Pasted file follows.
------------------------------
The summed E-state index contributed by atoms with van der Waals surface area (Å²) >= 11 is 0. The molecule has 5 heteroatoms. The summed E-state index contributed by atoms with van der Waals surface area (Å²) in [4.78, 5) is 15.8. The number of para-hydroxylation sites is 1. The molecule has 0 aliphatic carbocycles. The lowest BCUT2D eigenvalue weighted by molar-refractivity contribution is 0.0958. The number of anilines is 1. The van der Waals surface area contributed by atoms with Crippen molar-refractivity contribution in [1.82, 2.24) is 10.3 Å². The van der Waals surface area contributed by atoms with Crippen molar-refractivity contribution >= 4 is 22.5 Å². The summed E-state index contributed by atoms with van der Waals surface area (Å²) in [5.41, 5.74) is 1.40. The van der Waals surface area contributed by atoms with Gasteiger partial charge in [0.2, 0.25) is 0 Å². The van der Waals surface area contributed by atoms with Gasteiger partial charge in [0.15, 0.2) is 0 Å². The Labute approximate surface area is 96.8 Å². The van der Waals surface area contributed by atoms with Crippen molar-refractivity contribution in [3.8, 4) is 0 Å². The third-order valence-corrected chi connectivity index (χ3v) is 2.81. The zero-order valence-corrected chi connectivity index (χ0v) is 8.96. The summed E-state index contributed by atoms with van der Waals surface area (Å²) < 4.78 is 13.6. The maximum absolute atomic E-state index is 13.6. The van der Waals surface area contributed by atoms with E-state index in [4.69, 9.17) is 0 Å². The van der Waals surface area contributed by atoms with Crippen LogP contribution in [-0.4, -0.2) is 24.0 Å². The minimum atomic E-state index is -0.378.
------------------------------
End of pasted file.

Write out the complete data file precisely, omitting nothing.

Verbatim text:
The summed E-state index contributed by atoms with van der Waals surface area (Å²) >= 11 is 0. The molecule has 5 heteroatoms. The summed E-state index contributed by atoms with van der Waals surface area (Å²) in [4.78, 5) is 15.8. The number of para-hydroxylation sites is 1. The molecule has 0 aliphatic carbocycles. The lowest BCUT2D eigenvalue weighted by molar-refractivity contribution is 0.0958. The number of anilines is 1. The van der Waals surface area contributed by atoms with Crippen molar-refractivity contribution in [1.82, 2.24) is 10.3 Å². The van der Waals surface area contributed by atoms with Crippen molar-refractivity contribution >= 4 is 22.5 Å². The summed E-state index contributed by atoms with van der Waals surface area (Å²) in [5.41, 5.74) is 1.40. The van der Waals surface area contributed by atoms with Gasteiger partial charge in [0.2, 0.25) is 0 Å². The van der Waals surface area contributed by atoms with Gasteiger partial charge in [0.15, 0.2) is 0 Å². The Labute approximate surface area is 96.8 Å². The van der Waals surface area contributed by atoms with Crippen molar-refractivity contribution in [3.8, 4) is 0 Å². The third-order valence-corrected chi connectivity index (χ3v) is 2.81. The zero-order valence-corrected chi connectivity index (χ0v) is 8.96. The summed E-state index contributed by atoms with van der Waals surface area (Å²) < 4.78 is 13.6. The maximum absolute atomic E-state index is 13.6. The van der Waals surface area contributed by atoms with E-state index in [4.69, 9.17) is 0 Å². The van der Waals surface area contributed by atoms with Crippen LogP contribution in [-0.4, -0.2) is 24.0 Å². The minimum atomic E-state index is -0.378.